Organizational Culture at Vice Media
Organizational Culture at Vice Media
Vice Media—a multimedia conglomerate—built its organizational culture around some features that were attractive to its young employees. It was a media company on the edge of digital content. It provided more opportunities to people in their 20s than other companies in the same industry. Vice’s co-founder, Shane Smith, had the appealing pitch to employees to “come with me and change the world.” The company kept growing. It started as a free magazine but then became the tenth-highest-valued private company in the US. At its height, it had 3,000 employees, a cable network, many websites, two HBO shows, an ad agency, a film studio, a record label, and even a bar in London. And it was full of energetic, young employees.
There was another side to the culture at Vice. Sometimes the company was less than honest with clients as it grew. When a meeting with Intel was on the calendar, Smith convinced the architecture company next store to move out to make the office look larger. The day that Intel visited, Vice employees were asked to bring friends to work with laptops. Everyone was told to act more professional than usual. The company grew so fast that it led to a chaotic atmosphere that sometimes crossed the line. Acknowledging this at some level, they asked employees to sign a “Non-Traditional Workplace Agreement.” The agreement said employees wouldn’t find the workplace environment to be offensive or disturbing. Beyond allegations of harassment, there was tension from widespread consensual interoffice romances.
Departing employees have described Vice Media as a creative environment that provided professional growth, but also included low pay and overwork. A senior manager was once quoted saying that the company had a “22 Rule” hiring strategy: “Hire 22-year-olds, pay them $22,000, and work them 22 hours a day.” All the while, Vice Media was valued at $2.5 billion. Smith told employees often that most of them had stock options and would be rich soon. But the stock options and high pay never seemed to pan out. When Smith bought a $23 million house in Los Angeles, employees decided to unionize.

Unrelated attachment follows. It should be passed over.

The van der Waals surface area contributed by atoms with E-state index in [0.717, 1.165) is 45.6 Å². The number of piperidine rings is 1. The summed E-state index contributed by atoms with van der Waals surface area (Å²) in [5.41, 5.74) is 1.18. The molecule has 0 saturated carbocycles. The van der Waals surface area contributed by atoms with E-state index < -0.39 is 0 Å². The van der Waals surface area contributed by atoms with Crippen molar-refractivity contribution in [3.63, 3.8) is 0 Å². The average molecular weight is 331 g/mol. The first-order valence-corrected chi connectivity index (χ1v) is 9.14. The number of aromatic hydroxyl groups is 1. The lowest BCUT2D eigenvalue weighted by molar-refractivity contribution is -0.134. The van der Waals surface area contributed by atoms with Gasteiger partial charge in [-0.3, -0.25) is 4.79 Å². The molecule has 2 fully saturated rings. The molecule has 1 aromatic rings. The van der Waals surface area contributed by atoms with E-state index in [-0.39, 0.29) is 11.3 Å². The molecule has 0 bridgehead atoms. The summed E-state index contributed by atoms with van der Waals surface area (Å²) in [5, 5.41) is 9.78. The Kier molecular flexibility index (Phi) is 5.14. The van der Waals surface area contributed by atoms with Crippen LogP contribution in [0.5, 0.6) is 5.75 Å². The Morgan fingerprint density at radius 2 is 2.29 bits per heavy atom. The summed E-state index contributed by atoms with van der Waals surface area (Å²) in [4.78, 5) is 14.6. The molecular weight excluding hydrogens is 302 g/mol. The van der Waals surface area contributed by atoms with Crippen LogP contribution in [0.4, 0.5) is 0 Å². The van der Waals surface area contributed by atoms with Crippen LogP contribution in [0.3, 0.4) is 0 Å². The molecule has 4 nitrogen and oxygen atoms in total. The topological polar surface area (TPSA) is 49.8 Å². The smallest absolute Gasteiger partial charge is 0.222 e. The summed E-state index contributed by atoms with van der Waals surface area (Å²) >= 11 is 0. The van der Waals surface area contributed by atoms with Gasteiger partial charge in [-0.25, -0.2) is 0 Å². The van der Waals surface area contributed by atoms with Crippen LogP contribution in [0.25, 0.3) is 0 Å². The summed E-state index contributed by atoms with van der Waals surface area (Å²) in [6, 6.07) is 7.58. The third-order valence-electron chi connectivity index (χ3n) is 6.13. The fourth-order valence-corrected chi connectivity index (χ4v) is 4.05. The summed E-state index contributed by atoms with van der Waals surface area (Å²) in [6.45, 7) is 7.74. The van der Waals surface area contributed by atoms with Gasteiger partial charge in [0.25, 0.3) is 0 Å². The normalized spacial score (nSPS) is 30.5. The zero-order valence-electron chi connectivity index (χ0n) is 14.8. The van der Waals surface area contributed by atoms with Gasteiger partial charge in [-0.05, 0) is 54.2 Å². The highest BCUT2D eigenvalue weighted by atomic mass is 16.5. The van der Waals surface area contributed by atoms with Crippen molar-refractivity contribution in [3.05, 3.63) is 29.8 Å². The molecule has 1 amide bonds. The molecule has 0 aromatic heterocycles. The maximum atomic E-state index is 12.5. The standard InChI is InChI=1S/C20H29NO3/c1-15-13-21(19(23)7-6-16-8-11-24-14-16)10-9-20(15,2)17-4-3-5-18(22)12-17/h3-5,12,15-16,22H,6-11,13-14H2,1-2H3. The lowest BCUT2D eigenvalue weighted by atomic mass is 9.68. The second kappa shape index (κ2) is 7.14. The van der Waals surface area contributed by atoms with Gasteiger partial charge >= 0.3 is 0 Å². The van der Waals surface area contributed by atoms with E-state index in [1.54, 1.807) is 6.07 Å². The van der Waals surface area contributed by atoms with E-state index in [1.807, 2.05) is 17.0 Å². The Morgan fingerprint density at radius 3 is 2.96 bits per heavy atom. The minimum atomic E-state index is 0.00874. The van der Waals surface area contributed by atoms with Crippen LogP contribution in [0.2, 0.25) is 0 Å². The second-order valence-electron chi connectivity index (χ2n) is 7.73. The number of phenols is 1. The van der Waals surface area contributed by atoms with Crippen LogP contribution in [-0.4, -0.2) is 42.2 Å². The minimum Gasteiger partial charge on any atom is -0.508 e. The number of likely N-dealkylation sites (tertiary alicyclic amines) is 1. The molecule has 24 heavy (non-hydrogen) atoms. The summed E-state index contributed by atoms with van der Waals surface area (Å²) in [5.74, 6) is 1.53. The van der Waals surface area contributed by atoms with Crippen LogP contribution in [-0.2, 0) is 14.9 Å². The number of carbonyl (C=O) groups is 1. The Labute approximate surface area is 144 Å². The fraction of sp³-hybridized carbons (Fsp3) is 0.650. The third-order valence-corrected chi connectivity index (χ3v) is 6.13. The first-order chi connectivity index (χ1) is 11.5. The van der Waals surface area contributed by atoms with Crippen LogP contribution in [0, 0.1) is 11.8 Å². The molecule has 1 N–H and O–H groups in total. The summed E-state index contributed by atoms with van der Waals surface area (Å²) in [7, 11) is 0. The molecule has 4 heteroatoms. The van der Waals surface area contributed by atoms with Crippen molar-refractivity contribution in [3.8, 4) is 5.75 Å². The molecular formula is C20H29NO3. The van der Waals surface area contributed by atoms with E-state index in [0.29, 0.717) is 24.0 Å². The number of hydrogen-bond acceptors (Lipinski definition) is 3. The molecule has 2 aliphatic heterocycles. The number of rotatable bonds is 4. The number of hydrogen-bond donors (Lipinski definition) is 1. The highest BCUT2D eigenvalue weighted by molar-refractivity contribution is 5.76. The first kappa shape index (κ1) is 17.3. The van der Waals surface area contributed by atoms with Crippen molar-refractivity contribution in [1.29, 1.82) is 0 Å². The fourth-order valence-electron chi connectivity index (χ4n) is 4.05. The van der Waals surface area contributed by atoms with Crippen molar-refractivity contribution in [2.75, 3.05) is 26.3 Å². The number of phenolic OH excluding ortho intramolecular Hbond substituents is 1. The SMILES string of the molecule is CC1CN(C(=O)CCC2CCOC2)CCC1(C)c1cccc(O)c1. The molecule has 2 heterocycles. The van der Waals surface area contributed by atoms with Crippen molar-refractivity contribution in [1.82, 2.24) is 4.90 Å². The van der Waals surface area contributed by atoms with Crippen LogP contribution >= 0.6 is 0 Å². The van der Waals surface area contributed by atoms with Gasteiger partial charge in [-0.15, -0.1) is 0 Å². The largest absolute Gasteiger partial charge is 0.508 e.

Change in the culture at Vice Media was reportedly underway when the New York Times reported multiple confidential settlements with employees for gender pay inequities as well as misconduct. Company founders wrote a letter to employees apologizing for the company’s culture and promising change. The company promised to pay men and women equally by the end of 2018.
Vice Media co-founder Suroosh Alvi described part of the company’s problem, saying that “there was never any specific plan that took us anywhere. We have not followed any path other than growth. We didn’t adhere to any business philosophy other than ‘survive.’”
Nancy Dubuc, who used to be the top executive at A+E Networks, took the helm of Vice Media in April 2018. Dubuc calls being CEO at Vice Media “the opportunity of a lifetime.” Smith will remain at the company as executive chairman, focusing on creating content and partnerships.
- Which of the six organizational culture dimensions apply most clearly to Vice Media’s culture?
- How do you think the new Vice Media CEO needs to help employees learn about changes she decides to make in the organization’s culture?
- If you were the new CEO at Vice Media, what actions would you take to improve the culture?
- Other high-tech firms have been accused of creating “college dorm” cultures. These type of cultures were unheard of in start-ups thirty years ago. What might have changed? How do you make cultures like this more professional?